The years since the 2020 election were the most prolific for election law in recent history, with new laws impacting how people vote and how our elections are run enacted in nearly every state across the country.

In the two years since the 2020 election, nearly every voter in the country has likely experienced some kind of change in their state’s election law – whether in how they register, the options they have to cast their ballot, or in how or when their ballot is counted.

The Voting Rights Lab’s newest report — “The State of State Election Law Since 2020” details changes to state election law that defined 2021 and 2022, shaped the 2022 midterms, and will affect the 2024 presidential election as new legislation is prefiled for 2023.

From 2021-2022, our team at the Voting Rights Lab has tracked more than 3,600 bills in state legislatures across the country. This includes 368 bills that were enacted or adopted, 46 that were vetoed after passing the legislature, and 276 that passed at least one legislative chamber that either failed or remain pending.

Snapshot: Voter Access Changes in 2021 – 2022

As noted in previous reports, we’ve witnessed a widening fault line between states expanding voting access and those restricting it. In total:

  • 22 states generally improved voter access since 2020;
  • 10 states generally restricted voter access since 2020, and
  • 5 states passed laws with mixed effects on voter access since 2020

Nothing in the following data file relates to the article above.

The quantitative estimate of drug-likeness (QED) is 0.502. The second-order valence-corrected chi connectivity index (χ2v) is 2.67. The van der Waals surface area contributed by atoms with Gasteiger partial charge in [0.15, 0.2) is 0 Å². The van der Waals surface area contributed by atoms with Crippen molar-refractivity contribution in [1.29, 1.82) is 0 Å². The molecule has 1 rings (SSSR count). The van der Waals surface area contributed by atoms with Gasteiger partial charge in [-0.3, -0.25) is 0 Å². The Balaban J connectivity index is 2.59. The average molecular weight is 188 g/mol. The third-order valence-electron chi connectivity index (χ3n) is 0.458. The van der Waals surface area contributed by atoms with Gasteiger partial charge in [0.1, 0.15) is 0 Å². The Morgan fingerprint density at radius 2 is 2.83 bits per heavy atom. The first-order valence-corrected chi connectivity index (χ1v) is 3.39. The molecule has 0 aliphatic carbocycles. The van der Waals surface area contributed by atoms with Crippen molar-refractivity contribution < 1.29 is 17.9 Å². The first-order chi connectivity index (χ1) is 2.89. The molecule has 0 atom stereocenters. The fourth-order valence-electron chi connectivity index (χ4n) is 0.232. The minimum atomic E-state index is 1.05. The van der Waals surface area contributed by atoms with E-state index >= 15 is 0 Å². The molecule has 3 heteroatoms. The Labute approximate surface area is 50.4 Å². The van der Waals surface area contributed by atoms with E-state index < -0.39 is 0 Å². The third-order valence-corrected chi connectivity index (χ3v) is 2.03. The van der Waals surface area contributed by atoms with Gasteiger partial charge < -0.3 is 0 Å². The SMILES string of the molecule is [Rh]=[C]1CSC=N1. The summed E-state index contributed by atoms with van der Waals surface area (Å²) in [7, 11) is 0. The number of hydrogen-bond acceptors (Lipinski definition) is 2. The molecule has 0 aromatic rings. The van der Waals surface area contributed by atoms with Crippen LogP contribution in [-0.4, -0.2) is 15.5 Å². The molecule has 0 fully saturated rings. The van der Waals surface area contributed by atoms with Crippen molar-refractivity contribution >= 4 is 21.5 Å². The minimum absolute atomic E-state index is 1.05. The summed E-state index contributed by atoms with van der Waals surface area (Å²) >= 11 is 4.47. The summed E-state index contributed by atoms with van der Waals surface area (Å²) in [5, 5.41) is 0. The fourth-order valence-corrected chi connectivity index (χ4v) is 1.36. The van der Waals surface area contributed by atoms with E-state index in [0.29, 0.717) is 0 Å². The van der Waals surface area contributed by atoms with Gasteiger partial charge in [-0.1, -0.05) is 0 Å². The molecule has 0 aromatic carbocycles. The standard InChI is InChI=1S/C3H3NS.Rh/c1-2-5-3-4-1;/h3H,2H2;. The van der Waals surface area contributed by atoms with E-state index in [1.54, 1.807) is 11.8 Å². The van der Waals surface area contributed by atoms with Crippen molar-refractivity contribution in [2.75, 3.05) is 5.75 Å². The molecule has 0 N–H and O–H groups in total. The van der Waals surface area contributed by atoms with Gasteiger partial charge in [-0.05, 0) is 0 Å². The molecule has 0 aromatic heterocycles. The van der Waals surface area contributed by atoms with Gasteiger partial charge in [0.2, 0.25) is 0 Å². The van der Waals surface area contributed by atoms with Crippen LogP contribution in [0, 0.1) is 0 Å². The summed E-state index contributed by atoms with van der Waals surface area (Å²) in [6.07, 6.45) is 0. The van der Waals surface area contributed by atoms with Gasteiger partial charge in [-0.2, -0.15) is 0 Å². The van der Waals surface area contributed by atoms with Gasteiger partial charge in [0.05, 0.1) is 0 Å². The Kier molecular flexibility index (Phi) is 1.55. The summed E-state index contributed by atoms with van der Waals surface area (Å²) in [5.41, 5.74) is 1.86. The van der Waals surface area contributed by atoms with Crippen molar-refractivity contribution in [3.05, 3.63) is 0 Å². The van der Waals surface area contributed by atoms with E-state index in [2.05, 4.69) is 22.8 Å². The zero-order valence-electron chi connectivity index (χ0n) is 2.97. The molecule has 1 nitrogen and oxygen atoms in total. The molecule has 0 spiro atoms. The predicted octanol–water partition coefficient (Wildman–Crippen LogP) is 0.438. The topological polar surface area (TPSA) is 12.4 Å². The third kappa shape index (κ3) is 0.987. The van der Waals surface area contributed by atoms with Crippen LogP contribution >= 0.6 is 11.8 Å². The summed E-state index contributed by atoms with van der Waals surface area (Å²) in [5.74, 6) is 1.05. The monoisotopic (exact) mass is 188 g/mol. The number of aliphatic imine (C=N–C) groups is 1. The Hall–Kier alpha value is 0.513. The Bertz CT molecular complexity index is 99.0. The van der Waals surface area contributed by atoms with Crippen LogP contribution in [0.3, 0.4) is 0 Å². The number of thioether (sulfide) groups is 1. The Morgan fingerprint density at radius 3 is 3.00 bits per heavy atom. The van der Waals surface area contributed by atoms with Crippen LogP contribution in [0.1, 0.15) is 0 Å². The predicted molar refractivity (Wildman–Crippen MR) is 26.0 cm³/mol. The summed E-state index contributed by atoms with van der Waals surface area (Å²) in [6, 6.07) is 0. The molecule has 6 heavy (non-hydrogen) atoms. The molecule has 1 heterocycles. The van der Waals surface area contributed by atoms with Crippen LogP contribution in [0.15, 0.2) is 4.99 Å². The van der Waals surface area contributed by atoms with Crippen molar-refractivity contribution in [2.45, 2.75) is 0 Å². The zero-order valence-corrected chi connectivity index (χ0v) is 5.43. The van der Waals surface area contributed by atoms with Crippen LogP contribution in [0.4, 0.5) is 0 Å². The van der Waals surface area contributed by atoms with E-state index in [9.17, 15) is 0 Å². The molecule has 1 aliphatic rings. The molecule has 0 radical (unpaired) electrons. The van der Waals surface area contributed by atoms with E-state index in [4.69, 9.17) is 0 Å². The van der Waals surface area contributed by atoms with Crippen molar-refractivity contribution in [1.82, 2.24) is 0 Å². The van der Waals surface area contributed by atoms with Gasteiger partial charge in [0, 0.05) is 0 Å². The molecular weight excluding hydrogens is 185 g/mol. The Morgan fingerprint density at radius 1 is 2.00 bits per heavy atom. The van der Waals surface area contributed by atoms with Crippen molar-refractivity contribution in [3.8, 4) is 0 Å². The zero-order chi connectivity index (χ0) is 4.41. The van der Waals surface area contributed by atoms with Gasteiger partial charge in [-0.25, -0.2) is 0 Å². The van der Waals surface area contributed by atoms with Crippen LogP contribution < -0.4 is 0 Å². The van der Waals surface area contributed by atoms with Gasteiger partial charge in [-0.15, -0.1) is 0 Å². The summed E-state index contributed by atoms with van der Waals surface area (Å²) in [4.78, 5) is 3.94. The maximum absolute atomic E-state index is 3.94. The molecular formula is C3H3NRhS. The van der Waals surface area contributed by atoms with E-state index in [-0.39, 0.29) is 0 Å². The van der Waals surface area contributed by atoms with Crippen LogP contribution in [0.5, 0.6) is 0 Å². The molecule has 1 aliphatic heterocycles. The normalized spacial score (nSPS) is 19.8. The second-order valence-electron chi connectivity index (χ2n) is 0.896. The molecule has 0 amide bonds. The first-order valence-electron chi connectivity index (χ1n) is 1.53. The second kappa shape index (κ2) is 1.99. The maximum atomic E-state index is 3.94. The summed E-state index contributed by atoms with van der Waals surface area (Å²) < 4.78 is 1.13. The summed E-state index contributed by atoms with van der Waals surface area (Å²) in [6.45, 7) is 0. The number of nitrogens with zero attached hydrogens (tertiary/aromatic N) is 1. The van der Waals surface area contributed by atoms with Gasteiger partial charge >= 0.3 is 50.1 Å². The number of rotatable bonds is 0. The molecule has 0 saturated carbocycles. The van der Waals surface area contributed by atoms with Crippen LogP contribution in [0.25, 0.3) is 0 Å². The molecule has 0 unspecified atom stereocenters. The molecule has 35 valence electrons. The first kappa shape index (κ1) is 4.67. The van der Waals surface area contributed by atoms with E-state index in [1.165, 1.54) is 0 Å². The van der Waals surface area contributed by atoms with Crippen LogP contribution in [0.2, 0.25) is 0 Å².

Of note, some issues like early voting trended in a positive direction across the board, with many states, including Kentucky, Missouri, South Carolina, and Connecticut giving voters more time to cast their ballot ahead of Election Day.

On the other hand, mail voting offers a clear example of an issue where states continue to move in starkly different directions.

Snapshot: Election Interference and Criminalization in 2021 – 2022

Over the past two legislative sessions, 28 state legislatures have passed legislation that interferes with the fair, nonpartisan administration of elections. Among these attacks are bills that shift the power to oversee elections to partisan actors; threaten election officials with felony charges; provide for partisan-motivated, standardless reviews of certified election results; escalate the investigation and prosecution of purported election crimes; and more.

As we move into 2023, our team at Voting Rights Lab will be keeping a close eye on these developing trends. As always, you can follow along in real-time with our State Voting Rights Tracker, which tracks election legislation and current election law in all 50 states.